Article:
Students were creating a human skeleton using a variety of pastas. They could break them and shape them pretty much any way they needed to in order to complete the skeleton. I noticed something odd on one students skeleton and stupidly decided to ask about it…
Me: "Hey Ashley…why do you have that piece of fettuccine stuck to the pelvis?“ Student: "Well he’s a boy so…it’s a penis.” Me: "Oh! Uh…well just so you know there isn’t actually a bone…there.“ Student: "Oh my gosh really?! …Wait…then why do they call it a….” Me: "NO! Nope. Nope. Nope. Nope. No more talking.“
I backed away and never questioned another pasta skeleton the rest of the day…
I recently asked a student where his homework was. He replied, “It’s still in my pencil.”
—Larry Timmons, Surprise, Arizona
My sixth-grade class would not leave me alone for a second. It was a constant stream of “Ms. Osborn?” “Ms. Osborn?” “Ms. Osborn?” Fed up, I said firmly, “Do you think we could go for just five minutes without anyone saying ‘Ms. Osborn’?!” The classroom got quiet. Then, from the back, a soft voice said, “Um … Cyndi?”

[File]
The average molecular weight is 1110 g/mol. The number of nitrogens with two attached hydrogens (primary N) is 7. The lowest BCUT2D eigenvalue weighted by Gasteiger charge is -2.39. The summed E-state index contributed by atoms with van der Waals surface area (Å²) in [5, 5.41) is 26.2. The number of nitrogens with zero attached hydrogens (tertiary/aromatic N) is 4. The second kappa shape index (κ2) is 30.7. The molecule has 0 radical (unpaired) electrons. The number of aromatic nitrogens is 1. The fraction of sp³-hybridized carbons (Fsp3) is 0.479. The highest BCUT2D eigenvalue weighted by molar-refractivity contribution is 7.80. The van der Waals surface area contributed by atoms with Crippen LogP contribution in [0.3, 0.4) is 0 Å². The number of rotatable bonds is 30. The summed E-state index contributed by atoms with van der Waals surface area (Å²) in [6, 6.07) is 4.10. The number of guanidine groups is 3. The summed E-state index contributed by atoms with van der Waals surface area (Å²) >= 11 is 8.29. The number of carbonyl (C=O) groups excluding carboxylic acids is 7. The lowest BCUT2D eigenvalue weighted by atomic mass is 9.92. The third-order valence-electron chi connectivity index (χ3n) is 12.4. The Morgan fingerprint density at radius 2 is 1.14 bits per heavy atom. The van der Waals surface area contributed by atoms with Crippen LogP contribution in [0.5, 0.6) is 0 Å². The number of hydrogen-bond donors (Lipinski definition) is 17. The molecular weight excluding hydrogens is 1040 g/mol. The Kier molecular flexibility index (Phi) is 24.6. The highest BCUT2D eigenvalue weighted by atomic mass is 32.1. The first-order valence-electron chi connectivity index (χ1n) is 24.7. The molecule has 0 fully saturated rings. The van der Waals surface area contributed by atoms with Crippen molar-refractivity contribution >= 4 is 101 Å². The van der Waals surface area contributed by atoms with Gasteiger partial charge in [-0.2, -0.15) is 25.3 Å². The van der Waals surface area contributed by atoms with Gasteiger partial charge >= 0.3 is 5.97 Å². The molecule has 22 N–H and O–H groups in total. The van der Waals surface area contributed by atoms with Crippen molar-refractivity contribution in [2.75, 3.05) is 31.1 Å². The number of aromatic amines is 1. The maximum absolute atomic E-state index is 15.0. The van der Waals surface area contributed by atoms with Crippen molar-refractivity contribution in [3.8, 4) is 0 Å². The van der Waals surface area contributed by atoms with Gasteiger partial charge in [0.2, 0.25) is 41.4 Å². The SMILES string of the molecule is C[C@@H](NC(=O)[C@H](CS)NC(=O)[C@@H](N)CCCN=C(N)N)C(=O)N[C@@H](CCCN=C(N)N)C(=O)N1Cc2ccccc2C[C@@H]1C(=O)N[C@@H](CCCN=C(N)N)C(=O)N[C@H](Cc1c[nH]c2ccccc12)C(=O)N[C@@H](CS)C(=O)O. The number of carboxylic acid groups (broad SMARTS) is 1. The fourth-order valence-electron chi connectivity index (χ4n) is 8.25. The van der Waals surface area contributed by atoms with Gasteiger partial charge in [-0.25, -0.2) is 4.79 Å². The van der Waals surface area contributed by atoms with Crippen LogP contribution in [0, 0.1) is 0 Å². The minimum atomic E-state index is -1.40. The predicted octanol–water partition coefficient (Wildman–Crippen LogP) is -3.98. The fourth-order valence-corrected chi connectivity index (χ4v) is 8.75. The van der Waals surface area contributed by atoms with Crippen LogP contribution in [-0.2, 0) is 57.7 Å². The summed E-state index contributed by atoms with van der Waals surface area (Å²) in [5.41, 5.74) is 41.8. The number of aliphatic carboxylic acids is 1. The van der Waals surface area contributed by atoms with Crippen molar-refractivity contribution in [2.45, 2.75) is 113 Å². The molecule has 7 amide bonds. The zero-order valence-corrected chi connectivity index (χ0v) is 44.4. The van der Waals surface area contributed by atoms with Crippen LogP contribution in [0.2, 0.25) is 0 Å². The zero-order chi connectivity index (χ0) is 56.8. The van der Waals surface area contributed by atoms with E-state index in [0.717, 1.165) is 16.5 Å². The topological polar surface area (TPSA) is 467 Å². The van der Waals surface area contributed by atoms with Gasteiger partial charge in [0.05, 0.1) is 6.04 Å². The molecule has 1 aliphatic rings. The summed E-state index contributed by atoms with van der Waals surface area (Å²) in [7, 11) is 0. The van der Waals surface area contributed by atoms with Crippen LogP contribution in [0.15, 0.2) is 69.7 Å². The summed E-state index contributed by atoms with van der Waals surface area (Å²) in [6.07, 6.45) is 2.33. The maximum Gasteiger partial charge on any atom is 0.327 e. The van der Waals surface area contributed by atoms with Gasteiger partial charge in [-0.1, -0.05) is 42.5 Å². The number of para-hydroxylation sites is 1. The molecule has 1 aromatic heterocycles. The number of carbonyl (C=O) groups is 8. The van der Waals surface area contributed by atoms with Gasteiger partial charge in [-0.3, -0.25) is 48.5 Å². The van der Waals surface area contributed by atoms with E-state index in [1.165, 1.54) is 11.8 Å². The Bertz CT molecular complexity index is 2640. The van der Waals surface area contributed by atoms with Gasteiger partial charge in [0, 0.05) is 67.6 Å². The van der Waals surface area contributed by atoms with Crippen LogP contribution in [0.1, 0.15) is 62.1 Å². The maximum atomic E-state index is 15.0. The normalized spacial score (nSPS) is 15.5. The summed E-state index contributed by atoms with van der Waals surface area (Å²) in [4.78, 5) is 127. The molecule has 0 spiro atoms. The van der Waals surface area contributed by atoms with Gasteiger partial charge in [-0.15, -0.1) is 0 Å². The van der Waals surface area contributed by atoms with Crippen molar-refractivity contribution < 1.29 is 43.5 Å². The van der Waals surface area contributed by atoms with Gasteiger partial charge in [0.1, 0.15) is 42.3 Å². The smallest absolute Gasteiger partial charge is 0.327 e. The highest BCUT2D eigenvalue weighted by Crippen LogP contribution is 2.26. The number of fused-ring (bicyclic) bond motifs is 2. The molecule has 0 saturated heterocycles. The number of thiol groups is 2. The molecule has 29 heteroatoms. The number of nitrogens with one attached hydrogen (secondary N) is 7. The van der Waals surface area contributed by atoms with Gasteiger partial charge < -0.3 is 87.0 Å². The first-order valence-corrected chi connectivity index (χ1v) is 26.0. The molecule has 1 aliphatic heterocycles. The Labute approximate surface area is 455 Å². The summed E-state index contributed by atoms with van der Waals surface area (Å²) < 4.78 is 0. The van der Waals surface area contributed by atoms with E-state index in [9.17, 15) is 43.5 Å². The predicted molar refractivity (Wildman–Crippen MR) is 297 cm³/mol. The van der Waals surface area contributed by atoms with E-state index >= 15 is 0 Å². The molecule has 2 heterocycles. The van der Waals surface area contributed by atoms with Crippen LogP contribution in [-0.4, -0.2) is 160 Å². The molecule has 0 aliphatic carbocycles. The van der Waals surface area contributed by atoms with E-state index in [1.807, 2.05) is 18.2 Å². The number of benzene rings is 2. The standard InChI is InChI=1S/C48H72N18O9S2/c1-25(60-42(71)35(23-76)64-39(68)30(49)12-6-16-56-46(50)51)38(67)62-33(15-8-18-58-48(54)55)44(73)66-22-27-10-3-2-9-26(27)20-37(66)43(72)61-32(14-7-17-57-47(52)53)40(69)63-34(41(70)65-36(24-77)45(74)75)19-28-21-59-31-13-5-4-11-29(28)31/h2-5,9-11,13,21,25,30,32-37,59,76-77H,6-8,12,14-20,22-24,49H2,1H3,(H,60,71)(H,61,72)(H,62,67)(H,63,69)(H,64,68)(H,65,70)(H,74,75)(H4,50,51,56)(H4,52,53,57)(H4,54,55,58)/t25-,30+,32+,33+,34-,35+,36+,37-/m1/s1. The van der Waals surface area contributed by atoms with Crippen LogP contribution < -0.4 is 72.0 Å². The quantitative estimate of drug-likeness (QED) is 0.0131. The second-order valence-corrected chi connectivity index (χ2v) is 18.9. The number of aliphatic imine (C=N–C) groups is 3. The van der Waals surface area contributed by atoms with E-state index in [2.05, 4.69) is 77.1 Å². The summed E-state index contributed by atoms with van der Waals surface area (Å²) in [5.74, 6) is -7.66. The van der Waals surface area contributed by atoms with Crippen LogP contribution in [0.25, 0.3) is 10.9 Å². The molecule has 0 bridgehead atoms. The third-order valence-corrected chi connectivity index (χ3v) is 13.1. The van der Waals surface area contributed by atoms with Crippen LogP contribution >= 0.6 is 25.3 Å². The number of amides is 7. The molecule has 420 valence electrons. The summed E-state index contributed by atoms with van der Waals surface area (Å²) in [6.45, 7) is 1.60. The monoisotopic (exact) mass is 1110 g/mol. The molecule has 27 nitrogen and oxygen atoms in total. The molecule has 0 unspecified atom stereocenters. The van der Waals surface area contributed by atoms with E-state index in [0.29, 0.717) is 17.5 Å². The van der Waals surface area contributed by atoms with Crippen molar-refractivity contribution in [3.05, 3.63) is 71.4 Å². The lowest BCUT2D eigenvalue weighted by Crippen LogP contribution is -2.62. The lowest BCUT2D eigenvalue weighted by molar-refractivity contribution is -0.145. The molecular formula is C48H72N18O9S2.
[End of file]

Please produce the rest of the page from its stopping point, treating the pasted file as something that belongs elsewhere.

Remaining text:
—Cyndi Osborn, New York, New York
"Yeah, I want to go to college! I really want to go! I have lots of money to pay for college!" [Later on in conversation] "Wait, college is school? I don't want to go to college! I didn't know college is SCHOOL!!"
On the last day of the year, my first graders gave me beautiful handwritten letters. As I read them aloud, my emotions got the better of me, and I started to choke up. “I’m sorry,” I said. “I’m having a hard time reading.” One of my students said, “Just sound it out.”
Sigh... I thought I was doing all right with knowing about 65% of African countries... but little Max here seems to have me out-paced by some margin. The video was originally posted to the Tony Kroukamp YouTube Channel and shows 3-year-old Max rattling off names to countries while his father points them out on the map.